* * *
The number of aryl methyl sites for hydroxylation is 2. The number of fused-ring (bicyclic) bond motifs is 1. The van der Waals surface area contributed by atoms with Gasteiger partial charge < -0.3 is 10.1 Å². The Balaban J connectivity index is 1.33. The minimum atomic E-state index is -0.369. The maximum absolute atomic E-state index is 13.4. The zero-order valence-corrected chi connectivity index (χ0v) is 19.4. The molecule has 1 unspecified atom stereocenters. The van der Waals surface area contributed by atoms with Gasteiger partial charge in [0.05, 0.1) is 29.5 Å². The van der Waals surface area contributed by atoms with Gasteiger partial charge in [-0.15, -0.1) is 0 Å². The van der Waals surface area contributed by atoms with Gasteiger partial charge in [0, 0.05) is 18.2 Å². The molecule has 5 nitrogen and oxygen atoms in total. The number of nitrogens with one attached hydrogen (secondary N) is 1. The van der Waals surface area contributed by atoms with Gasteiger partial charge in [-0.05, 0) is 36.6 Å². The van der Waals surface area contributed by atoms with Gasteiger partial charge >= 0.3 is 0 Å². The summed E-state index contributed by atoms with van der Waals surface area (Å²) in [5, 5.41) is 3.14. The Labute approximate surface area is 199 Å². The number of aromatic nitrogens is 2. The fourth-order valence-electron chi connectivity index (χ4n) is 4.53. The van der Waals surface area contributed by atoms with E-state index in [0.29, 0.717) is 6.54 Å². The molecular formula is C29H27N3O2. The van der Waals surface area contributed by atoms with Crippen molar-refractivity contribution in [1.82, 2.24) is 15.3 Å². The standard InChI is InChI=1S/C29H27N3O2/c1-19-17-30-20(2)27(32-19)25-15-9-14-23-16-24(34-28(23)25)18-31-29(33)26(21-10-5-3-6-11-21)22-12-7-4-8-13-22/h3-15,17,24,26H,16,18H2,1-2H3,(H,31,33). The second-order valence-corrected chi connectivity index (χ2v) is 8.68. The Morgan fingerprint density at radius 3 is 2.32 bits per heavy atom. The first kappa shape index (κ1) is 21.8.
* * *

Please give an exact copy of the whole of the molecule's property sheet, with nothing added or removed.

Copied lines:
The number of aryl methyl sites for hydroxylation is 2. The number of fused-ring (bicyclic) bond motifs is 1. The van der Waals surface area contributed by atoms with Gasteiger partial charge < -0.3 is 10.1 Å². The Balaban J connectivity index is 1.33. The minimum atomic E-state index is -0.369. The maximum absolute atomic E-state index is 13.4. The zero-order valence-corrected chi connectivity index (χ0v) is 19.4. The molecule has 1 unspecified atom stereocenters. The van der Waals surface area contributed by atoms with Gasteiger partial charge in [0.05, 0.1) is 29.5 Å². The van der Waals surface area contributed by atoms with Gasteiger partial charge in [-0.15, -0.1) is 0 Å². The van der Waals surface area contributed by atoms with Gasteiger partial charge in [0, 0.05) is 18.2 Å². The molecule has 5 nitrogen and oxygen atoms in total. The number of nitrogens with one attached hydrogen (secondary N) is 1. The van der Waals surface area contributed by atoms with Gasteiger partial charge in [-0.05, 0) is 36.6 Å². The van der Waals surface area contributed by atoms with Gasteiger partial charge >= 0.3 is 0 Å². The summed E-state index contributed by atoms with van der Waals surface area (Å²) in [5, 5.41) is 3.14. The Labute approximate surface area is 199 Å². The number of aromatic nitrogens is 2. The fourth-order valence-electron chi connectivity index (χ4n) is 4.53. The van der Waals surface area contributed by atoms with E-state index in [0.29, 0.717) is 6.54 Å². The molecular formula is C29H27N3O2. The van der Waals surface area contributed by atoms with Crippen molar-refractivity contribution in [1.82, 2.24) is 15.3 Å². The standard InChI is InChI=1S/C29H27N3O2/c1-19-17-30-20(2)27(32-19)25-15-9-14-23-16-24(34-28(23)25)18-31-29(33)26(21-10-5-3-6-11-21)22-12-7-4-8-13-22/h3-15,17,24,26H,16,18H2,1-2H3,(H,31,33). The second-order valence-corrected chi connectivity index (χ2v) is 8.68. The Morgan fingerprint density at radius 3 is 2.32 bits per heavy atom. The first kappa shape index (κ1) is 21.8.